The emulation in EWM is needed during the development & testing phase, when

  • the real hardware is not installed yet (so there is no real connection with the PLC), or
  • the real hardware is installed but it is simply too much effort to use it for testing (~ as tests with the hardware are time-consuming (~costly) you usually start testing with real hardware only once you are sure that a given configuration/development is working fine with the emulation).

So what are the things that you can test with the standard emulation and what can it not be used for?

I start with a list of things where it can really be useful:

Routing / LOSC

  • As the emulation will automatically confirm intermediate tasks for you, you can easily test complex routings based on the LOSC (+ its enhancements) without having to confirm all intermediate tasks manually. That means you can validate your customizing of multiple routes even for complex networks without spending much time

Validation of format & content of outgoing telegrams

  • As a result of using the emulation you will get telegrams looking like they will look like when you are later communicating with the real subsystems. Thus, you can validate whether your code creates telegrams in a format and with a content which is in line with what you agreed upon with your subsystem/team vendor as part of the interface specification

Processing of incoming telegrams with different content

  • You can mass create the incoming telegrams with different data for multiple different scenarios. This way you can for instance easily emulate all kind of errors that might be sent from the subsystem to EWM and validate the EWM coding which is supposed to process those errors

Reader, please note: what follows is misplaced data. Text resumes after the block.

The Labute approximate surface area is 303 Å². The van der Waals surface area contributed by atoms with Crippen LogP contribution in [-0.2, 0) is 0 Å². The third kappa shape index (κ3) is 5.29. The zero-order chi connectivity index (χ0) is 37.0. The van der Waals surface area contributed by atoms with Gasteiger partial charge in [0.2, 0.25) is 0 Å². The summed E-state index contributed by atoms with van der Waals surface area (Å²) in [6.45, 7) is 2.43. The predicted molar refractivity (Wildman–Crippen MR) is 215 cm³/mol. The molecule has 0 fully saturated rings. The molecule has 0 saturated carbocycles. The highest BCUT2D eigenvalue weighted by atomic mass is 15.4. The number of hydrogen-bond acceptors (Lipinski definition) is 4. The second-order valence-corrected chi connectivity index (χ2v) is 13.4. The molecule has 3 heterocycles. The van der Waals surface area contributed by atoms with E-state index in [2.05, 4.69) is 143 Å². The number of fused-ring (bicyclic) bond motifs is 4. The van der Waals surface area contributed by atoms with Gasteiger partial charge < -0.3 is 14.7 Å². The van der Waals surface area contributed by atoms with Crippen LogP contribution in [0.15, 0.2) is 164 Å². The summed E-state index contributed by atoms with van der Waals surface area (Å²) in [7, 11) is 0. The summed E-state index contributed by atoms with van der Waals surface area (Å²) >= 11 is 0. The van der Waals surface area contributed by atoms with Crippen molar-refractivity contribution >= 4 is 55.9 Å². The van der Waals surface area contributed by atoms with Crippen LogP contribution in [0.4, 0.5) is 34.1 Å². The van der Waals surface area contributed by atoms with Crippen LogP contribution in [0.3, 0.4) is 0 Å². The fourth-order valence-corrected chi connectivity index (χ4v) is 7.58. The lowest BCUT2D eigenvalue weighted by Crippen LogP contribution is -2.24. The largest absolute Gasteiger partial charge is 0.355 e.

Having discussed the areas where the emulation is useful, let us now focus on the areas where it is not useful or at least does not really help you to validate your setups.

Communication layer

  • As long as you are using the pure ABAP-based EWM emulation (details later in this blog post), you are not communicating with an external system at all. So no matter whether you are planning to use a RFC-based or TCP/IP based or whatever-based communication layer, you are not testing it at all. Thus, this physical connection and its protocols & handshake mechanisms need to be tested separately with additional tools or even better the real subsystem as soon as it is available

Processing on subsystem side

  • Be aware that although the PLC looks & feels like a piece of hardware it has thousands of configurations and lines of code, even when controlling low-complex material flows. Whatever is sent to or received from EWM is processed by the logic sitting in the memory of the CPU. This whole configuration/coding on the subsystem is obviously ignored as long as we stay within EWM. Thus, you should not overrate what an emulation can do for you within your MFS projects! There is still a lot to be tested with the real subsystems!!

Emulation in the context of material flow systems

Let us now become a bit more functional/technical and first analyze the approach of emulating a subsystem in the context of a material flow system (no matter whether it is EWM controlling the MFS or any other WMS or MFC). You already know the graphic below in case you followed my blog so far. This is looking at the real world. The PLC is processing signals and communicates with EWM